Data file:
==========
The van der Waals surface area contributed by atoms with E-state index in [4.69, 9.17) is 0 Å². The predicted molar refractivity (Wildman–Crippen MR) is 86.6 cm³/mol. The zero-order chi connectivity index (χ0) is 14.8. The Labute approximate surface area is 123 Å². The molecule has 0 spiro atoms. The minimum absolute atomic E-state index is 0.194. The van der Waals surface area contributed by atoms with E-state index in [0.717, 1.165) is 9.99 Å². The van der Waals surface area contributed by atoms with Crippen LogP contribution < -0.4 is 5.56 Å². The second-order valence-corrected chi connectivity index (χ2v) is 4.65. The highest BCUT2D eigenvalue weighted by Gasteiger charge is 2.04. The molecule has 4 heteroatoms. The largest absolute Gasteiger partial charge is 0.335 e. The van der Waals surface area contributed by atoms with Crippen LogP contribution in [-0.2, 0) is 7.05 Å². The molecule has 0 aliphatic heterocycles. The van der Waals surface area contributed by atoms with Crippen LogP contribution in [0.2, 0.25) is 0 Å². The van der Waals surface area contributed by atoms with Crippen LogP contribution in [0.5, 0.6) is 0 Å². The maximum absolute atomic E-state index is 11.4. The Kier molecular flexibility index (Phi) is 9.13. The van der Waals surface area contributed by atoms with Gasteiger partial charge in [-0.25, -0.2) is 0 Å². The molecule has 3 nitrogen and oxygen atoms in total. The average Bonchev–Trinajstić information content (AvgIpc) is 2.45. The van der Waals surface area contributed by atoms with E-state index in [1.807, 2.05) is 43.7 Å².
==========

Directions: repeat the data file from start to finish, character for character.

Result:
The van der Waals surface area contributed by atoms with E-state index in [4.69, 9.17) is 0 Å². The predicted molar refractivity (Wildman–Crippen MR) is 86.6 cm³/mol. The zero-order chi connectivity index (χ0) is 14.8. The Labute approximate surface area is 123 Å². The molecule has 0 spiro atoms. The minimum absolute atomic E-state index is 0.194. The van der Waals surface area contributed by atoms with E-state index in [0.717, 1.165) is 9.99 Å². The van der Waals surface area contributed by atoms with Crippen LogP contribution < -0.4 is 5.56 Å². The second-order valence-corrected chi connectivity index (χ2v) is 4.65. The highest BCUT2D eigenvalue weighted by Gasteiger charge is 2.04. The molecule has 4 heteroatoms. The largest absolute Gasteiger partial charge is 0.335 e. The van der Waals surface area contributed by atoms with Crippen LogP contribution in [-0.2, 0) is 7.05 Å². The molecule has 0 aliphatic heterocycles. The van der Waals surface area contributed by atoms with Crippen LogP contribution in [0.2, 0.25) is 0 Å². The van der Waals surface area contributed by atoms with Crippen LogP contribution in [0.5, 0.6) is 0 Å². The maximum absolute atomic E-state index is 11.4. The Kier molecular flexibility index (Phi) is 9.13. The van der Waals surface area contributed by atoms with Gasteiger partial charge in [-0.25, -0.2) is 0 Å². The molecule has 3 nitrogen and oxygen atoms in total. The average Bonchev–Trinajstić information content (AvgIpc) is 2.45. The van der Waals surface area contributed by atoms with E-state index in [1.807, 2.05) is 43.7 Å².